"THE WORLD IS BRIGHTER WHEN YOU SMILE"
Tooth extractions vary from a simple extraction to a surgical extraction. Below are generalized instructions for when you leave your appointment.
- Take Pain medications every 4 to 6 hours, for a minimum of one day. Take stronger pain medication as needed. Discontinue if discomfort subsides.
- Take antibiotic if prescribed. Finishing prescribed dose.
- Apply Ice to site 20 minutes on 10 off- for 24 hours
- Avoid extremely hot or cold food and beverages
- Do Not Create Positive Pressure in mouth (for example drinking through straw)
- Avoid disturbing the area with your tongue
- Expect minor bleeding (if more general instructions)
- No exercise for 24 hours
ACTIVITY: After leaving our dental office today, we suggest you consider relaxing or at least limiting your activity as much as possible for the remainder of the day. Avoid strenuous activity and all aerobic exercise for the next 3 days.
DISCOMFORT: Some discomfort may be present when the anesthesia wears off. You have been given a prescription for an anti-inflammatory (NSAID) analgesic. Please takeas directed. This drug will greatly decrease the possibility of post-surgical swelling and pain and has been shown to accelerate healing. Should intense discomfort occur at any time after the surgery, please call the office for further instruction.
INFECTION: If you have been given an antibiotic please continue taking as directed until it is gone. If you notice that after a few days, pain or swelling are increasing or that you are experiencing an elevated temperature, please call the doctor.
SWELLING: It is normal for some swelling to occur after surgery, particularly in the lower jaw. To minimize swelling after surgery, apply an ice bag wrapped in a light tea towel or handkerchief to the outside of your face over the operated area. This should be left on your face for about 5 minutes, then removed for 5 minutes, or alternated from side-to-side, between operated areas, for 2-3 hours after surgery. The use of both ice and the NSAID analgesic as described above will reduce the amount and duration of facial swelling.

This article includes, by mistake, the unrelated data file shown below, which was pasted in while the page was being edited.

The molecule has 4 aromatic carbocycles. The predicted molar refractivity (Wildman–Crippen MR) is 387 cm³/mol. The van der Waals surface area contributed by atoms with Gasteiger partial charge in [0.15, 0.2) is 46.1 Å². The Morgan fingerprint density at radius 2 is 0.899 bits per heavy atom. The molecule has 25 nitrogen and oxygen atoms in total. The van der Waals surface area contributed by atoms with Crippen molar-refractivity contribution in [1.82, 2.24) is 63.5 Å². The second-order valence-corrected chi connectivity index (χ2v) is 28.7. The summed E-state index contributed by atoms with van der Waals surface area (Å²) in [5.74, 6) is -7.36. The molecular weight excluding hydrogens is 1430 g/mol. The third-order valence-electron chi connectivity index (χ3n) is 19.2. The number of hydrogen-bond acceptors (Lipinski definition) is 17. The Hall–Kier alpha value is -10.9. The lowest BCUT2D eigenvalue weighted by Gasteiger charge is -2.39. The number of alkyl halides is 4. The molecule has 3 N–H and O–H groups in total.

BLEEDING: It is common to have slight bleeding for a few hours after tooth removal. If bleeding persists, apply a tea bag to the surgical site with firm but gentle pressure for 15-20 minutes. Let yourself rest for 15 minutes then repeat the application of the tea bag for a second time if you still have slight bleeding. If excessive bleeding continues, please call our office. Remember, most of the blood you may see in your mouth is actually a little bit of blood mixed with a lot of saliva - blood is a very strong “dye” and a little bit of blood will color your saliva dramatically.
ORAL HYGIENE: Brushing and oral hygiene procedures should be done as usual in all untreated areas. In exposed, operated areas limit your oral hygiene to brushing using a soft bristled toothbrush. In areas covered by periodontal dressing, brush only the chewing surfaces of teeth. Avoid dental flossing in operated areas during the first week following surgery. No undiluted mouthwash, salt water or peroxide rinses should be used during the first week following surgery. Also avoid the use of water irrigation devices such as Water-piks for 1 month following surgery. The exposed operated areas should be gently swabbed with a Q-tip (cotton tipped applicator) saturated with Peridex (Chlorhexidine) as a last oral hygiene procedure at bedtime and again in the morning, after eating and drinking.
EATING AND DRINKING: Do not try to eat until all anesthesia (numbness) has worn off. High protein foods and liquids are desirable for 3-5 days following surgery. Semi-solid foods may be eaten as long as this may be done comfortably. Eggs, custard, yogurt, pasta, steamed vegetables, casseroles, cooked cereals are some things that you might consider eating during the first few days following your surgery. Avoid spicy, salty, acidic, very hot or very cold foods or liquids. Also, avoid nuts, chips or other crunchy or fibrous foods which may become caught between your teeth. Please refrain from drinking alcoholic beverages the day of surgery.
USE OF REMOVALBLE DENTAL APPLIANCES: If you normally wear a removable appliance which replaces missing teeth, and it rests on the operated area, it is best to minimize use of this appliance as any pressure on the surgical site could be detrimental to healing and cause discomfort.